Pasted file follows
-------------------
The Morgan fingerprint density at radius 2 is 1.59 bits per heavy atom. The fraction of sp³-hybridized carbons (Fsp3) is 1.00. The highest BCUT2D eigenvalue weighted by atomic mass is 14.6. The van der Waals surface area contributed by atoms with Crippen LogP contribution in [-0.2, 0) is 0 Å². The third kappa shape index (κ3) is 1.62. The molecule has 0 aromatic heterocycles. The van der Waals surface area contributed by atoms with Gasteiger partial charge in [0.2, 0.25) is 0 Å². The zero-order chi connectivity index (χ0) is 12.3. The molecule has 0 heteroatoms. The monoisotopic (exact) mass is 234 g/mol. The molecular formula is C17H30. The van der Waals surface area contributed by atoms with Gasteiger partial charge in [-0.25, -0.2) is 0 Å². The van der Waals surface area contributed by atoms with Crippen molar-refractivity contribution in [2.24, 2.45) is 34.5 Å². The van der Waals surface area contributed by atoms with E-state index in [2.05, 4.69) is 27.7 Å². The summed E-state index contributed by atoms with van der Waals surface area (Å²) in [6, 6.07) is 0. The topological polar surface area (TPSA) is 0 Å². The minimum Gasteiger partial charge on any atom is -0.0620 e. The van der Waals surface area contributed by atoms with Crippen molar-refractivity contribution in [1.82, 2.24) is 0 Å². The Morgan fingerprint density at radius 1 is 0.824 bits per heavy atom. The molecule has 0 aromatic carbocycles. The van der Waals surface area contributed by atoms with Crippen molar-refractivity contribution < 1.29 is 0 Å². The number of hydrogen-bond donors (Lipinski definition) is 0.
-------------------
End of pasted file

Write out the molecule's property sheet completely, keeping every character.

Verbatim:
The Morgan fingerprint density at radius 2 is 1.59 bits per heavy atom. The fraction of sp³-hybridized carbons (Fsp3) is 1.00. The highest BCUT2D eigenvalue weighted by atomic mass is 14.6. The van der Waals surface area contributed by atoms with Crippen LogP contribution in [-0.2, 0) is 0 Å². The third kappa shape index (κ3) is 1.62. The molecule has 0 aromatic heterocycles. The van der Waals surface area contributed by atoms with Gasteiger partial charge in [0.2, 0.25) is 0 Å². The zero-order chi connectivity index (χ0) is 12.3. The molecule has 0 heteroatoms. The monoisotopic (exact) mass is 234 g/mol. The molecular formula is C17H30. The van der Waals surface area contributed by atoms with Gasteiger partial charge in [-0.25, -0.2) is 0 Å². The van der Waals surface area contributed by atoms with Crippen molar-refractivity contribution in [2.24, 2.45) is 34.5 Å². The van der Waals surface area contributed by atoms with E-state index in [2.05, 4.69) is 27.7 Å². The summed E-state index contributed by atoms with van der Waals surface area (Å²) in [6, 6.07) is 0. The topological polar surface area (TPSA) is 0 Å². The minimum Gasteiger partial charge on any atom is -0.0620 e. The van der Waals surface area contributed by atoms with Crippen molar-refractivity contribution in [1.82, 2.24) is 0 Å². The Morgan fingerprint density at radius 1 is 0.824 bits per heavy atom. The molecule has 0 aromatic carbocycles. The van der Waals surface area contributed by atoms with Crippen molar-refractivity contribution < 1.29 is 0 Å². The number of hydrogen-bond donors (Lipinski definition) is 0.